The Unapologetic Mathematician

Mathematics for the interested outsider

One Complete Character Table (part 2)

Last time we wrote down the complete character table of S_3:

\displaystyle\begin{array}{c|ccc}&e&(1\,2)&(1\,2\,3)\\\hline\chi^\mathrm{triv}&1&1&1\\\mathrm{sgn}&1&-1&1\\\chi^\perp&2&0&-1\end{array}

which is all well and good except we haven’t actually seen a representation with the last line as its character!

So where did we get the last line? We had the equation \chi^\mathrm{def}=\chi^\mathrm{triv}+\chi^\perp, which involves the characters of the defining representation V^\mathrm{def} and the trivial representation V^\mathrm{triv}. This equation should correspond to an isomorphism V^\mathrm{def}\cong V^\mathrm{triv}\oplus V^\perp.

We know that there’s a copy of the the trivial representation as a submodule of the defining representation. If we use the standard basis \{\mathbf{1},\mathbf{2},\mathbf{3}\} of V^\mathrm{def}, this submodule is the line spanned by the vector \mathbf{1}+\mathbf{2}+\mathbf{3}. We even worked out the defining representation in terms of the basis \{\mathbf{1}+\mathbf{2}+\mathbf{3},\mathbf{2},\mathbf{3}\} to show that it’s reducible.

But what we want is a complementary subspace which is also G-invariant. And we can find such a complement if we have a G-invariant inner product on our space. And, luckily enough, permutation representations admit a very nice invariant inner product! Indeed, just take the inner product that arises by declaring the standard basis to be orthonormal; it’s easy to see that this is invariant under the action of G.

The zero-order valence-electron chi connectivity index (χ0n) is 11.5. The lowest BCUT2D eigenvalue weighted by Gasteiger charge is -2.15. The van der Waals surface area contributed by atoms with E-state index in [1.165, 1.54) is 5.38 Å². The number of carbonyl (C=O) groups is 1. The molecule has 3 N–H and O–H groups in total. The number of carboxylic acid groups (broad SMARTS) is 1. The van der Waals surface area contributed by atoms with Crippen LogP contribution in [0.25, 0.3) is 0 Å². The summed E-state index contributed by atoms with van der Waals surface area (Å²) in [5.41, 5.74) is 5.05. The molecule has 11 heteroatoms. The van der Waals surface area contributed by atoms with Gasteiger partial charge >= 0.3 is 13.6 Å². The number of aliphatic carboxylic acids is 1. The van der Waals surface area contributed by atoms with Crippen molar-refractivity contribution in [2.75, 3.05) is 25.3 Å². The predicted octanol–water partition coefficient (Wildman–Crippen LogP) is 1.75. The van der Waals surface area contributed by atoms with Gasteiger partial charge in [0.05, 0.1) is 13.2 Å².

So we need to take our basis \{\mathbf{1}+\mathbf{2}+\mathbf{3},\mathbf{2},\mathbf{3}\} and change the second and third members to make them orthogonal to the first one. Then they will span the orthogonal complement, which we will show to be G-invariant. The easiest way to do this is to use \{\mathbf{1}+\mathbf{2}+\mathbf{3},\mathbf{2}-\mathbf{1},\mathbf{3}-\mathbf{1}\}. Then we can calculate the action of each permutation in terms of this basis. For example:

\displaystyle\begin{aligned}\left[\rho((1\,2))\right](\mathbf{1}+\mathbf{2}+\mathbf{3})&=\mathbf{1}+\mathbf{2}+\mathbf{3}\\\left[\rho((1\,2))\right](\mathbf{2}-\mathbf{1})&=\mathbf{1}-\mathbf{2}=-(\mathbf{2}-\mathbf{1})\\\left[\rho((1\,2))\right](\mathbf{3}-\mathbf{1})&=\mathbf{3}-\mathbf{2}=-(\mathbf{2}-\mathbf{1})+(\mathbf{3}-\mathbf{1})\end{aligned}

and write out all the representing matrices in terms of this basis:

\displaystyle\begin{aligned}\rho(e)&=\begin{pmatrix}1&0&0\\{0}&1&0\\{0}&0&1\end{pmatrix}\\\rho((1\,2))&=\begin{pmatrix}1&0&0\\{0}&-1&-1\\{0}&0&1\end{pmatrix}\\\rho((1\,3))&=\begin{pmatrix}1&0&0\\{0}&1&0\\{0}&-1&-1\end{pmatrix}\\\rho((2\,3))&=\begin{pmatrix}1&0&0\\{0}&0&1\\{0}&1&0\end{pmatrix}\\\rho((1\,2\,3))&=\begin{pmatrix}1&0&0\\{0}&-1&-1\\{0}&1&0\end{pmatrix}\\\rho((1\,3\,2))&=\begin{pmatrix}1&0&0\\{0}&0&1\\{0}&-1&-1\end{pmatrix}\end{aligned}

These all have the required form:

\displaystyle\left(\begin{array}{c|cc}1&0&0\\\hline{0}&\ast&\ast\\{0}&\ast&\ast\end{array}\right)

where the 1 in the upper-left is the trivial representation and the 2\times 2 block in the lower right is exactly the other representation V^\perp we’ve been looking for! Indeed, we can check the values of the character:

\displaystyle\begin{aligned}\chi^\perp(e)&=\mathrm{Tr}\begin{pmatrix}1&0\\{0}&1\end{pmatrix}=2\\\chi^\perp((1\,2))&=\mathrm{Tr}\begin{pmatrix}-1&-1\\{0}&1\end{pmatrix}=0\\\chi^\perp((1\,2\,3))&=\mathrm{Tr}\begin{pmatrix}-1&-1\\1&0\end{pmatrix}=-1\end{aligned}

exactly as the character table predicted.

October 27, 2010 Posted by | Algebra, Group theory, Representation Theory | 2 Comments

   

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